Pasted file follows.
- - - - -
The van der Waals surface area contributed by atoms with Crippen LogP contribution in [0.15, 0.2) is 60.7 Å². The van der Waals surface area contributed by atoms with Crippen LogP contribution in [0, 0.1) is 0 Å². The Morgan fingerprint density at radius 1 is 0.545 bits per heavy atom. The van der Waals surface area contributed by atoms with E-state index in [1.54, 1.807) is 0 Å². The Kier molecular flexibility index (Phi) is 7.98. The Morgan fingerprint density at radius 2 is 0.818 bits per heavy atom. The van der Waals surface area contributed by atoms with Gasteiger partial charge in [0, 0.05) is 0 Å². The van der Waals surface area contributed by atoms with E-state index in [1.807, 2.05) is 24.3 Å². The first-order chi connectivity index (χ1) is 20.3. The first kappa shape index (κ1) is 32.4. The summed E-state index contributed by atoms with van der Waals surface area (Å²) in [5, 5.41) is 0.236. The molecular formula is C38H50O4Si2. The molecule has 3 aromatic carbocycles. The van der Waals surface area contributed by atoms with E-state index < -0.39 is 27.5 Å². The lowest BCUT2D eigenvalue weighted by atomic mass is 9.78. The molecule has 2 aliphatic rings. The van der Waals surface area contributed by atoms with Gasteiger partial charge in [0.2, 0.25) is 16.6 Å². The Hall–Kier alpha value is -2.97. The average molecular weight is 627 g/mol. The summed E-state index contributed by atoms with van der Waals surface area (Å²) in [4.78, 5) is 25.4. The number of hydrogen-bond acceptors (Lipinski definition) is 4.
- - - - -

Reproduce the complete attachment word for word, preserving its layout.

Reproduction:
The van der Waals surface area contributed by atoms with Crippen LogP contribution in [0.15, 0.2) is 60.7 Å². The van der Waals surface area contributed by atoms with Crippen LogP contribution in [0, 0.1) is 0 Å². The Morgan fingerprint density at radius 1 is 0.545 bits per heavy atom. The van der Waals surface area contributed by atoms with E-state index in [1.54, 1.807) is 0 Å². The Kier molecular flexibility index (Phi) is 7.98. The Morgan fingerprint density at radius 2 is 0.818 bits per heavy atom. The van der Waals surface area contributed by atoms with Gasteiger partial charge in [0, 0.05) is 0 Å². The van der Waals surface area contributed by atoms with E-state index in [1.807, 2.05) is 24.3 Å². The first-order chi connectivity index (χ1) is 20.3. The first kappa shape index (κ1) is 32.4. The summed E-state index contributed by atoms with van der Waals surface area (Å²) in [5, 5.41) is 0.236. The molecular formula is C38H50O4Si2. The molecule has 3 aromatic carbocycles. The van der Waals surface area contributed by atoms with E-state index < -0.39 is 27.5 Å². The lowest BCUT2D eigenvalue weighted by atomic mass is 9.78. The molecule has 2 aliphatic rings. The van der Waals surface area contributed by atoms with Gasteiger partial charge in [0.2, 0.25) is 16.6 Å². The Hall–Kier alpha value is -2.97. The average molecular weight is 627 g/mol. The summed E-state index contributed by atoms with van der Waals surface area (Å²) in [4.78, 5) is 25.4. The number of hydrogen-bond acceptors (Lipinski definition) is 4.